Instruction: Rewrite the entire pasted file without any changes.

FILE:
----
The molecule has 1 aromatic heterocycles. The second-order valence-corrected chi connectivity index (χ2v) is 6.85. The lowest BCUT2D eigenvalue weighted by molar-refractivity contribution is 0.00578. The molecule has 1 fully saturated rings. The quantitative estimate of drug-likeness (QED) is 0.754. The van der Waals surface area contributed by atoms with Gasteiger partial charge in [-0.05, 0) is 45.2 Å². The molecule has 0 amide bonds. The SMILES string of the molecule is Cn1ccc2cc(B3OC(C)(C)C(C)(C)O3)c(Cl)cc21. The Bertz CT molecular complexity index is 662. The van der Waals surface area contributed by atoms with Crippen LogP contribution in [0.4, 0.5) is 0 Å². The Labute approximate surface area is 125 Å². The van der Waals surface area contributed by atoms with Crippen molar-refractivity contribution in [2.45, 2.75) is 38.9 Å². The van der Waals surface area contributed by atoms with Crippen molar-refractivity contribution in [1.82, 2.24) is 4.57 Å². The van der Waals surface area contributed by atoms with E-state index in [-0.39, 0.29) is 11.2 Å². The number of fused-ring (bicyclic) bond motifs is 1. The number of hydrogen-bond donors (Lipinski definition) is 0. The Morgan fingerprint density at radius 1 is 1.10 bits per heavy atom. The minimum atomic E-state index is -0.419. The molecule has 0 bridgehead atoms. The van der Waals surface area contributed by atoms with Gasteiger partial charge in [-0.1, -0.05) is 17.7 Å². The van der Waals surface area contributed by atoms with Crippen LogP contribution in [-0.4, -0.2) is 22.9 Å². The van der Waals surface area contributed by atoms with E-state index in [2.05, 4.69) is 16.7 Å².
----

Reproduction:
The molecule has 1 aromatic heterocycles. The second-order valence-corrected chi connectivity index (χ2v) is 6.85. The lowest BCUT2D eigenvalue weighted by molar-refractivity contribution is 0.00578. The molecule has 1 fully saturated rings. The quantitative estimate of drug-likeness (QED) is 0.754. The van der Waals surface area contributed by atoms with Gasteiger partial charge in [-0.05, 0) is 45.2 Å². The molecule has 0 amide bonds. The SMILES string of the molecule is Cn1ccc2cc(B3OC(C)(C)C(C)(C)O3)c(Cl)cc21. The Bertz CT molecular complexity index is 662. The van der Waals surface area contributed by atoms with Crippen LogP contribution in [0.4, 0.5) is 0 Å². The Labute approximate surface area is 125 Å². The van der Waals surface area contributed by atoms with Crippen molar-refractivity contribution in [2.45, 2.75) is 38.9 Å². The van der Waals surface area contributed by atoms with Crippen molar-refractivity contribution in [1.82, 2.24) is 4.57 Å². The van der Waals surface area contributed by atoms with E-state index in [-0.39, 0.29) is 11.2 Å². The number of fused-ring (bicyclic) bond motifs is 1. The number of hydrogen-bond donors (Lipinski definition) is 0. The Morgan fingerprint density at radius 1 is 1.10 bits per heavy atom. The minimum atomic E-state index is -0.419. The molecule has 0 bridgehead atoms. The van der Waals surface area contributed by atoms with Gasteiger partial charge in [-0.1, -0.05) is 17.7 Å². The van der Waals surface area contributed by atoms with Crippen LogP contribution in [-0.4, -0.2) is 22.9 Å². The van der Waals surface area contributed by atoms with E-state index in [2.05, 4.69) is 16.7 Å².